The singer pauses again after a song, “Congratulations, what a beautiful day.” I wonder for only a split second why the overuse of “congratulations”, but then I immediately realize his predicament: He has to say something and congratulations is as good a word as any if you need meaningless filler when addressing a group of people. I don’t know German, but the image of Hitler raising his hand quickly and sternly calling out “Congratulations!” puts an unnoticeable smile on my lips.

I shift my gaze quickly towards the window for a peek to see what’s going on outside as my mom talks to me, I don’t want to miss anything. Nothing interesting coming from either the window or my mom. Then a lady walks by with a bag in her hand – a small one with a straw inside. The American part of my brain notices the bag of soda, and it frustrates me since I know it’s common. I used to buy a soda everyday at practice at the old baseball field in Zone Nine. The city is divided into Zones. Everything gets distributed in bottles, and nothing tastes better than a cold soda in a bottle. But since most small stores on the streets (called casetas) just serve you and then off you go, they can’t let you leave with the bottles (because of the deposit), hence the bags. I’m reminded of Iliana, the lady who worked at the caseta on the baseball field. She always was very nice and even let some of us start tabs.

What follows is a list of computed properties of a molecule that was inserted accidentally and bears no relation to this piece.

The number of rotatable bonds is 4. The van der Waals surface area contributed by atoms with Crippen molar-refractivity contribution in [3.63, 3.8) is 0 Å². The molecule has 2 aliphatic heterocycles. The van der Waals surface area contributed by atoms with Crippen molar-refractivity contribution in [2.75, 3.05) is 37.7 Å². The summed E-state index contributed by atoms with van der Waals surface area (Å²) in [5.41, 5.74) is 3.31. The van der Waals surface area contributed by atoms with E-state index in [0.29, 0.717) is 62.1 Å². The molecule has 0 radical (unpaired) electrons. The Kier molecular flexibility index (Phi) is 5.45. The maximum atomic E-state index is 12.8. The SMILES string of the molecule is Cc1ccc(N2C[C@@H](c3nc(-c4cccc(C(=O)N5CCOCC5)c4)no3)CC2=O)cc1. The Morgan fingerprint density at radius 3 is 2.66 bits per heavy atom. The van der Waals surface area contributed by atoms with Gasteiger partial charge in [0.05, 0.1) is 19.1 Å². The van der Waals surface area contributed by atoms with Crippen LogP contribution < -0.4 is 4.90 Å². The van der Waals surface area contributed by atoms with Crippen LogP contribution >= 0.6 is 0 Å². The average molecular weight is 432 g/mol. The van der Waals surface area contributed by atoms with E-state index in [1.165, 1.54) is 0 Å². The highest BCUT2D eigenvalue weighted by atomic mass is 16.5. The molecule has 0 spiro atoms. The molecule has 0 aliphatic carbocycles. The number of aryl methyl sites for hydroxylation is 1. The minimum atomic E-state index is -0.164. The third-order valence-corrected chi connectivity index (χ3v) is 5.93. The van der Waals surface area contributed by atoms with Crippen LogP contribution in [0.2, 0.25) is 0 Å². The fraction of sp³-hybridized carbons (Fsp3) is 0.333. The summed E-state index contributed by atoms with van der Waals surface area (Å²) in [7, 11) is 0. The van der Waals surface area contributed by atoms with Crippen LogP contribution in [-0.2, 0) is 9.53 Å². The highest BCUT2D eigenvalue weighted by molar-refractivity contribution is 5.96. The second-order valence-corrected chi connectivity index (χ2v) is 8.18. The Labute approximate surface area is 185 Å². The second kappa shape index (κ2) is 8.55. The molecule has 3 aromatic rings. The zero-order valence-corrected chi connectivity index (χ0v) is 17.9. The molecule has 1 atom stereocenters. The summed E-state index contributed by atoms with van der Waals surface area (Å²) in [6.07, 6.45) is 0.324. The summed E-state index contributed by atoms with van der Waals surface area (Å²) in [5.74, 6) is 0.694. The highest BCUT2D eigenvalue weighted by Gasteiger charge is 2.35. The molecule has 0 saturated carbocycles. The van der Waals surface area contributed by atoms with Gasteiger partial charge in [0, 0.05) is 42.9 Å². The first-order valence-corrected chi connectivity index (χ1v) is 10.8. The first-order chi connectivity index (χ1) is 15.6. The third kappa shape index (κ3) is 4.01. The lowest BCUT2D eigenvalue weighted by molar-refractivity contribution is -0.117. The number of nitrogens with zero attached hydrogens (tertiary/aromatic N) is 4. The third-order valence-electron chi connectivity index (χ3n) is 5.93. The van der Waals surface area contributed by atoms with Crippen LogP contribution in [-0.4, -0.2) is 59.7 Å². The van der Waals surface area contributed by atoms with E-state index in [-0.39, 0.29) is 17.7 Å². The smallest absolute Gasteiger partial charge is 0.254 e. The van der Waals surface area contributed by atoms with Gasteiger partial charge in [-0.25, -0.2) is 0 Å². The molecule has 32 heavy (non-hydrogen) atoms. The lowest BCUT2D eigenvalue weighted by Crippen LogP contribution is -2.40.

“We’ll pay you next week, I just didn’t bring money today,” she noted it down in her notebook and gave us our bags of soda. I saw her there for around five or six years, then the land was bought and turned into a parking lot. She was too old to be a stripper now, I think to myself, returning to my mom.

Something changes in her eyes, and after a pause she says, “The city is evil.” She now has my attention. The words strike something in me that wants to agree but first wants to know more.

“Imagine living here without having anything else. The traffic, the pollution, too many people. That’s why it’s important people have a place to go out of the city – anywhere. We’re lucky because although we live in the city, we really don’t – not where we are.”